facebook app symbol  twitter  linkedin  instagram 1

On Saturday, April 23, the Seminole Nation of Oklahoma announced that Chief Kelly Haney had died at the age of 81. 

Enoch Kelly Haney was a former Oklahoma lawmaker with years of service as a lawmaker in the Oklahoma State Legislature and became the Principal Chief of the Seminole Nation of Oklahoma for four years in 2005. He was the first full-blood American Indian to serve in the state legislature, according to the Seminole Nation of Oklahoma. 

“An inspiration to many, an accomplished artist, his work with the State and later as Chief highlighted his career, but his greatest achievement is that of family,” said Brian Palmer, Assistant Chief of the Seminole Nation of Oklahoma in an announcement on the Seminole Nation of Oklahoma’s Facebook page. “Keep his family in prayer and may they find comfort in knowing the Seminole Nation and Indian Country mourns his loss.”

Haney made another mark on Oklahoma’s Capitol—he created “The Guardian” statue that currently stands on top of the state Capitol dome in Oklahoma City. “The Guardian” is a 17-foot sculpture of an American Indian man and was placed atop the state Capitol dome in 2002.

Never miss Indian Country’s biggest stories and breaking news. Sign up to get our reporting sent straight to your inbox every weekday morning. 

An accomplished American Indian painter and sculptor, his art has been showcased throughout the world. 

Sterlin Harjo, the award-winning writer and director of the FX comedy series Reservation Dogs and a citizen of the Seminole Nation of Oklahoma, credited Haney for the support that began his career in film.

“He saw something in me when I was young and hoping to become an artist,” said Harjo in an Instagram post about Haney. “I didn’t have the grades or test scores to get into the University Of Oklahoma when I was out of high school. Kelly wrote a letter to the president at the time telling him about this young artist from back home that had a lot of potential.”

“Because of his letter I got into the school and began my education in film,” Harjo said. “People like Chief Haney lead by example and show us how to share and lift others up.”

Haney was elected and served as a state senator in the Oklahoma Senate from 1986 to 2002. While in the Senate, he was the Chairman of the Senate Appropriations Committee for his entire tenure. Prior to his term in the Oklahoma Senate, he was elected to serve in the Oklahoma House of Representatives from 1980-1986. During this second term in the House of Representative, he became Vice Chairman of the House Appropriations Committee. He ran for Oklahoma governor in the Democratic primary in 2002, but lost to Brad Henry. 

Oklahoma State Capitol Dome 2522081703"The Guardian," created by Enoch Kelly Haney in 2002, is a 17-foot sculpture of an American Indian man that stands atop the state Capitol dome in Oklahoma City. (Courtesy photo)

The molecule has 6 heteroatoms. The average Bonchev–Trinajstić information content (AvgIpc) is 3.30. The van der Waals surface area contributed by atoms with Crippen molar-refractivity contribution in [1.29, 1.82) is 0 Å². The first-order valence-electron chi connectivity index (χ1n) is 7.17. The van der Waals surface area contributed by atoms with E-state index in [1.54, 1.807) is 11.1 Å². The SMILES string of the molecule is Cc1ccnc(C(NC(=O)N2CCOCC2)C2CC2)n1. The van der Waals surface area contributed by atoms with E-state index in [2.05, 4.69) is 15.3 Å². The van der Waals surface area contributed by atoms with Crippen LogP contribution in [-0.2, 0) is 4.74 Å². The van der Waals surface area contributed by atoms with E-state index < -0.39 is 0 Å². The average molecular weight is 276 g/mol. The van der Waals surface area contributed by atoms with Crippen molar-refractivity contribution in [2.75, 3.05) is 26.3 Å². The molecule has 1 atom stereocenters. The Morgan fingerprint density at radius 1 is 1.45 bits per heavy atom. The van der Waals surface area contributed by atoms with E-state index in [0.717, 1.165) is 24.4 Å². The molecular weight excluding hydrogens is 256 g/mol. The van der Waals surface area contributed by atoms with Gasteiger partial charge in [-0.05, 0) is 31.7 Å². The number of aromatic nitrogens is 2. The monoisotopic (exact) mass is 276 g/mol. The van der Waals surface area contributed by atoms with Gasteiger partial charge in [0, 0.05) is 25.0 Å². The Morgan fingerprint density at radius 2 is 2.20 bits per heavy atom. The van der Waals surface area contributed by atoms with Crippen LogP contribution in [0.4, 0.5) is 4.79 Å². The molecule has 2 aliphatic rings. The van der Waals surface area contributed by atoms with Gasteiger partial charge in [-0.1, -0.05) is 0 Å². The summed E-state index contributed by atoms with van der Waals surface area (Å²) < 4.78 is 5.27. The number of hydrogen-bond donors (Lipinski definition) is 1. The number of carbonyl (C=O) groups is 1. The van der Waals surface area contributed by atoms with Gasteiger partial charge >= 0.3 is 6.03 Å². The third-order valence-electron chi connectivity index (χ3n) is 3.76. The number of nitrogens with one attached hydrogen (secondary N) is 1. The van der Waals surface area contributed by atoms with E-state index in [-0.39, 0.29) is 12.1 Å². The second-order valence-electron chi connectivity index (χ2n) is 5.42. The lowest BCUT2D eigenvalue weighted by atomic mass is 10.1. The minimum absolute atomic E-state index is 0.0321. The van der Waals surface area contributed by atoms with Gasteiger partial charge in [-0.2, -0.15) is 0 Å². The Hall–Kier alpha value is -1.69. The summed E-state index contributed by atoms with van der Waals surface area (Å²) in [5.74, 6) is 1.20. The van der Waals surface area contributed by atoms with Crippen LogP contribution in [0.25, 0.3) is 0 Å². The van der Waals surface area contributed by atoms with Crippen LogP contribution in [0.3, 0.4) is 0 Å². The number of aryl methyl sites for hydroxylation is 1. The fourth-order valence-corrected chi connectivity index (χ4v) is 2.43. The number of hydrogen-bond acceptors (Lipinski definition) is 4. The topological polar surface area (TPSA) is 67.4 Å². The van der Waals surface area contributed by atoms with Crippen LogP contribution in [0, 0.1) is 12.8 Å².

“Our department, tribe, and families are asking for prayers for our director Stephanie Haney Brown and the rest of the Haney family and love ones,” said the Seminole Nation of Oklahoma Indian Child Welfare in a Facebook post. “Kelly has done so many beautiful things for our tribe, and people. Even the titles he holds, long live Chief Enoch Kelly Haney as you make your journey to the spirit world.”

"He was a wonderfully talented man," said Tricia Fields, niece of Haney, to Native News Online. "Everywhere I go, someone has great things to say about his accomplishments for our people. But what I will always remember about him is when he visited my Grandpa Woodrow and Grandma Pauline and how proud he made my Grandpa," Tricia added. "What a great reunion in heaven it must be for all of them."

The Haney family announced on the Seminole Nation Indian Child Welfare’s Facebook page that they will be having a memorial service at the First Americans Museum in Oklahoma City on Saturday, April 30, 2022 at 2:00 PM.

More Stories Like This

Gun Lake Casino Toys for Tots Charity Event Runs Dec. 1-16
A Message from EEOC Chair Charlotte A. Burrows for 2023 Native American Heritage Month
Today is Native American Women's Equal Pay Day. Here's Why It Matters.
THIS DAY IN HISTORY: 230 Cheyenne & Arapaho Massacred at Sand Creek
Native ‘water warriors’ took to canoes during recent Port of Tacoma protest. Here’s why

Together, we can educate, enlighten, and empower.

November is celebrated as “Native American Heritage Month.” At Native News Online, we amplify Native voices and share our relatives’ unique perspectives every day of the year. We believe every month should celebrate Native American heritage. 
If you appreciate our commitment to Native voices and our mission to tell stories that connect us to our roots and inspire understanding and respect, we hope you will consider making a donation this month to support our work. For those who commit to a recurring donation of $12 per month or more, or make a one-time donation of $150 or greater, we're excited to offer you a copy of our upcoming Indian Boarding School publication and access to our quarterly Founder’s Circle meetings and newsletter.  
About The Author
Author: Darren ThompsonEmail: This email address is being protected from spambots. You need JavaScript enabled to view it.
Darren Thompson (Lac du Flambeau Ojibwe) is a staff reporter for Native News Online who is based in the Twin Cities of Minnesota. Thompson has reported on political unrest, tribal sovereignty, and Indigenous issues for the Aboriginal Peoples Television Network, Indian Country Today, Native News Online, Powwows.com and Unicorn Riot. He has contributed to the New York Times, the Washington Post, and Voice of America on various Indigenous issues in international conversation. He has a bachelor’s degree in Criminology & Law Studies from Marquette University in Milwaukee, Wisconsin.